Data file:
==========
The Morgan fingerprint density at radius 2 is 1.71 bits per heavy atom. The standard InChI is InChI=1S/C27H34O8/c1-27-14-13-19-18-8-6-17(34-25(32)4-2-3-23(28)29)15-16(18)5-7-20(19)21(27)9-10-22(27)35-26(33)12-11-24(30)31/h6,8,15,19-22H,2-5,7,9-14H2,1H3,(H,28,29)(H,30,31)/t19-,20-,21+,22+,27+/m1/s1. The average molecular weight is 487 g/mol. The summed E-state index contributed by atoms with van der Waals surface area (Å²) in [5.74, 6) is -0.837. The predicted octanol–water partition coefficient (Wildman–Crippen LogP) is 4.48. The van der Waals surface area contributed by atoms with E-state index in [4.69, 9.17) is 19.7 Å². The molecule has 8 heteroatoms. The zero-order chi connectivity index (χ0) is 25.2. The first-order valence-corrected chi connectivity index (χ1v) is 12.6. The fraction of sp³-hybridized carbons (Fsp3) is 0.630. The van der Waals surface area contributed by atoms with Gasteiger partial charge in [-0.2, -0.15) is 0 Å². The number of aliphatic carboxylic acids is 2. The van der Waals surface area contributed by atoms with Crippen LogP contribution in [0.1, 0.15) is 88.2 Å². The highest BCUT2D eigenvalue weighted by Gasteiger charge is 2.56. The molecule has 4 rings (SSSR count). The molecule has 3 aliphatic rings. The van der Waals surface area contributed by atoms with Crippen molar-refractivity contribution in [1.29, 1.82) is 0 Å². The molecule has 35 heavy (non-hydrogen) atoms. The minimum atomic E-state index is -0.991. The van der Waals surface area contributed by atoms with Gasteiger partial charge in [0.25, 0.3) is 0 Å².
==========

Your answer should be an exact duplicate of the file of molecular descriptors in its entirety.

The Morgan fingerprint density at radius 2 is 1.71 bits per heavy atom. The standard InChI is InChI=1S/C27H34O8/c1-27-14-13-19-18-8-6-17(34-25(32)4-2-3-23(28)29)15-16(18)5-7-20(19)21(27)9-10-22(27)35-26(33)12-11-24(30)31/h6,8,15,19-22H,2-5,7,9-14H2,1H3,(H,28,29)(H,30,31)/t19-,20-,21+,22+,27+/m1/s1. The average molecular weight is 487 g/mol. The summed E-state index contributed by atoms with van der Waals surface area (Å²) in [5.74, 6) is -0.837. The predicted octanol–water partition coefficient (Wildman–Crippen LogP) is 4.48. The van der Waals surface area contributed by atoms with E-state index in [4.69, 9.17) is 19.7 Å². The molecule has 8 heteroatoms. The zero-order chi connectivity index (χ0) is 25.2. The first-order valence-corrected chi connectivity index (χ1v) is 12.6. The fraction of sp³-hybridized carbons (Fsp3) is 0.630. The van der Waals surface area contributed by atoms with Gasteiger partial charge in [-0.2, -0.15) is 0 Å². The number of aliphatic carboxylic acids is 2. The van der Waals surface area contributed by atoms with Crippen LogP contribution in [0.1, 0.15) is 88.2 Å². The highest BCUT2D eigenvalue weighted by Gasteiger charge is 2.56. The molecule has 4 rings (SSSR count). The molecule has 3 aliphatic rings. The van der Waals surface area contributed by atoms with Crippen molar-refractivity contribution in [1.29, 1.82) is 0 Å². The molecule has 35 heavy (non-hydrogen) atoms. The minimum atomic E-state index is -0.991. The van der Waals surface area contributed by atoms with Gasteiger partial charge in [0.25, 0.3) is 0 Å².